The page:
The Singapore government offers attractive grants and opportunities for SMEs looking to expand and grow. There are currently multiple enhancements and funds provided by the Singaporean government that you can take advantage of immediately. Below are a few, as of 2018:

Enterprise Development Grant (EDG) Effective from 4Q 2018.

  • One grant for companies to upgrade capabilities, innovate and internationalise
  • Streamline of Enterprise Singapore’s Global Company Partnership (GCP) Grant and Capability Development Grant (CDG) into one
  • Supports Singapore companies in market and business development, innovation and productivity and core function and capability
  • Funds up to 70% for qualifying activities from SMEs and up to 50% for non-SMEs

In the interim, companies can continue to apply for the GCP Grant and CDG through the Business Grants Portal.

Productivity Solutions Grants Effective from 1 April 2018

  • One grant for companies to access a wider range of productivity solutions for business upgrading
  • Streamlines existing productivity schemes – the Innovation & Capability Voucher (ICV) by Enterprise Singapore, Landscape Productivity Grant (LPG) by National Parks Board, and the SME Go Digital Programme by Info-Communications Media Development Authority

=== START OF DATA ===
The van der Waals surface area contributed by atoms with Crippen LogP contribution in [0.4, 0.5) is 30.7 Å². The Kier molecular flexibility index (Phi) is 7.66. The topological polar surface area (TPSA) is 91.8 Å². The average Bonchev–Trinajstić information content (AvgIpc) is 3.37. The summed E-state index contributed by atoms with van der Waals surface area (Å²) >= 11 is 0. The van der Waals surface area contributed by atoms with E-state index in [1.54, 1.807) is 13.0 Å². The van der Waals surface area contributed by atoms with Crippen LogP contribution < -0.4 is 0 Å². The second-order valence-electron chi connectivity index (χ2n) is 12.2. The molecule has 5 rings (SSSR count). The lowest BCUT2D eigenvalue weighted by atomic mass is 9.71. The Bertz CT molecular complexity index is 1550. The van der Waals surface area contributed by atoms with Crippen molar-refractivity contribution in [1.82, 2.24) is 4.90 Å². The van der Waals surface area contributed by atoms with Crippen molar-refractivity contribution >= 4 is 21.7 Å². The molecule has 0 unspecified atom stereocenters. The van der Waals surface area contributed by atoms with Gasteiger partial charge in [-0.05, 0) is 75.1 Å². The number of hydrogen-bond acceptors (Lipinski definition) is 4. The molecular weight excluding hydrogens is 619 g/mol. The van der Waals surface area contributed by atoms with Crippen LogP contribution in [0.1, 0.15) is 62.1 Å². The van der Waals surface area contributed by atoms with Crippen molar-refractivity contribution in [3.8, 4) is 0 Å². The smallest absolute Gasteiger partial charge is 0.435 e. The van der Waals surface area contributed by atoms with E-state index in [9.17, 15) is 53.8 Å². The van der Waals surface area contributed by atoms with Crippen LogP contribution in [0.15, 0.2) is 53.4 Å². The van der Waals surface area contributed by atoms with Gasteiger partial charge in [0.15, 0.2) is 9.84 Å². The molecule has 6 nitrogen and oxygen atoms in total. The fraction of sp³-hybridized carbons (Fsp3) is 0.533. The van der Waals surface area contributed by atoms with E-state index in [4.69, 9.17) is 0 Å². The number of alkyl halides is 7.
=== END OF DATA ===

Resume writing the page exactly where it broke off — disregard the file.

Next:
• Funds up to 70% for qualifying activities

Companies can apply for the grant through the Business Grants Portal.

Double Tax Deduction for Internationalisation (DTDi) Effective from Year of Assessment 2019

  • Expenditure cap for the Automatic DTDi will be raised from S$100,000 to S$150,000
  • Singapore companies can continue to apply to Enterprise Singapore or Singapore Tourism Board (STB) on qualifying expenses in excess of S$150,000, or on expenses incurred on other DTDi qualifying activities

Others you may want to look at include:

Click on the links to read more.


Difficult times lie ahead, but Singaporean SMEs can grow despite the market volatility. By taking a proactive approach, SME growth is a very real prospect that can be achieved in the long-run.

The recommendations from Singapore Business Federation include:

  • Shifting growth targets from a domestic to global horizon, while maintaining a strong local base
  • Utilizing current technology to pursue international markets
  • Grooming and sourcing for staff that fit your company’s ideals
  • Taking advantage of grants and opportunities provided by the Singaporean government to leverage growth and finances in operations

We can safely assume that the government looks forward to working closely with trade associations, chambers and unions. This means a diverse enterprise eco-system, a thriving SME community and a strong economy overall.

Actionable Takeaway:

While the transitional period may be tough, there are avenues and solutions that the local government provides so that SMEs can continue expanding. Stay on top of the news to provide your business with an intellectual edge and vision.


The FMCG Marketer's Guide to First-party Data Collection

Share this article:

Other articles